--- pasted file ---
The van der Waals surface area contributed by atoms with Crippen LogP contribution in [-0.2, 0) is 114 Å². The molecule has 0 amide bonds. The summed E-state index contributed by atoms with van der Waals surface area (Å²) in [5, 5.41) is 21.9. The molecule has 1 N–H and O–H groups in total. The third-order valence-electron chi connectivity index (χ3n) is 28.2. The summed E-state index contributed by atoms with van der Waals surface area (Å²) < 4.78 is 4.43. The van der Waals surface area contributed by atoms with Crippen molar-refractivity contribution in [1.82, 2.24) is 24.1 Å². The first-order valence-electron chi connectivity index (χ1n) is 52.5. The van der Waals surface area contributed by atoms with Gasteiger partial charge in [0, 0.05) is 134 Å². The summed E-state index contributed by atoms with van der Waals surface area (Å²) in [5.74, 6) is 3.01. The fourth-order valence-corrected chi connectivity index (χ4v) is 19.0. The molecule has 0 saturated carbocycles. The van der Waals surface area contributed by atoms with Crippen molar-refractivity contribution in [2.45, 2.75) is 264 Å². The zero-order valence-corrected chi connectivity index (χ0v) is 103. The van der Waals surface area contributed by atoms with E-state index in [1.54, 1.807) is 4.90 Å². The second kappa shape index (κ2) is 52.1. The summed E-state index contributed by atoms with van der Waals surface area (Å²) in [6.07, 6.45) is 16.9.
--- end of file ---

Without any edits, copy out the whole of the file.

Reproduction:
The van der Waals surface area contributed by atoms with Crippen LogP contribution in [-0.2, 0) is 114 Å². The molecule has 0 amide bonds. The summed E-state index contributed by atoms with van der Waals surface area (Å²) in [5, 5.41) is 21.9. The molecule has 1 N–H and O–H groups in total. The third-order valence-electron chi connectivity index (χ3n) is 28.2. The summed E-state index contributed by atoms with van der Waals surface area (Å²) < 4.78 is 4.43. The van der Waals surface area contributed by atoms with Crippen molar-refractivity contribution in [1.82, 2.24) is 24.1 Å². The first-order valence-electron chi connectivity index (χ1n) is 52.5. The van der Waals surface area contributed by atoms with Gasteiger partial charge in [0, 0.05) is 134 Å². The summed E-state index contributed by atoms with van der Waals surface area (Å²) in [5.74, 6) is 3.01. The fourth-order valence-corrected chi connectivity index (χ4v) is 19.0. The molecule has 0 saturated carbocycles. The van der Waals surface area contributed by atoms with Crippen molar-refractivity contribution in [2.45, 2.75) is 264 Å². The zero-order valence-corrected chi connectivity index (χ0v) is 103. The van der Waals surface area contributed by atoms with E-state index in [1.54, 1.807) is 4.90 Å². The second kappa shape index (κ2) is 52.1. The summed E-state index contributed by atoms with van der Waals surface area (Å²) in [6.07, 6.45) is 16.9.